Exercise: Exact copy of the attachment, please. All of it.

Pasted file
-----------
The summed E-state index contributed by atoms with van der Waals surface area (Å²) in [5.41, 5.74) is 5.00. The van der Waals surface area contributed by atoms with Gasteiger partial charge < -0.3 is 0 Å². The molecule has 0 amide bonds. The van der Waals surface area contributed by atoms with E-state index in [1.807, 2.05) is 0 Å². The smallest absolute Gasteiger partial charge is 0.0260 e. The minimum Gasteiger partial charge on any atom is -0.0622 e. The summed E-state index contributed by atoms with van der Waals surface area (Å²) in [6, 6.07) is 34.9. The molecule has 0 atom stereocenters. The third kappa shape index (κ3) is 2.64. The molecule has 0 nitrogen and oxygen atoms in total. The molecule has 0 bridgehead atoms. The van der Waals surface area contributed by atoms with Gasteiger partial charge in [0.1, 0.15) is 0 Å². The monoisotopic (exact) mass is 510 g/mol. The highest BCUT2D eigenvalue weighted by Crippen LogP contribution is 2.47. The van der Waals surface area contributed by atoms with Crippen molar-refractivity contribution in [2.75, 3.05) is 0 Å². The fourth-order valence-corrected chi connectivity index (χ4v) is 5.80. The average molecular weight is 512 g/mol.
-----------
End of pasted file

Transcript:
The summed E-state index contributed by atoms with van der Waals surface area (Å²) in [5.41, 5.74) is 5.00. The van der Waals surface area contributed by atoms with Gasteiger partial charge < -0.3 is 0 Å². The molecule has 0 amide bonds. The van der Waals surface area contributed by atoms with E-state index in [1.807, 2.05) is 0 Å². The smallest absolute Gasteiger partial charge is 0.0260 e. The minimum Gasteiger partial charge on any atom is -0.0622 e. The summed E-state index contributed by atoms with van der Waals surface area (Å²) in [6, 6.07) is 34.9. The molecule has 0 atom stereocenters. The third kappa shape index (κ3) is 2.64. The molecule has 0 nitrogen and oxygen atoms in total. The molecule has 0 bridgehead atoms. The van der Waals surface area contributed by atoms with Gasteiger partial charge in [0.1, 0.15) is 0 Å². The monoisotopic (exact) mass is 510 g/mol. The highest BCUT2D eigenvalue weighted by Crippen LogP contribution is 2.47. The van der Waals surface area contributed by atoms with Crippen molar-refractivity contribution in [2.75, 3.05) is 0 Å². The fourth-order valence-corrected chi connectivity index (χ4v) is 5.80. The average molecular weight is 512 g/mol.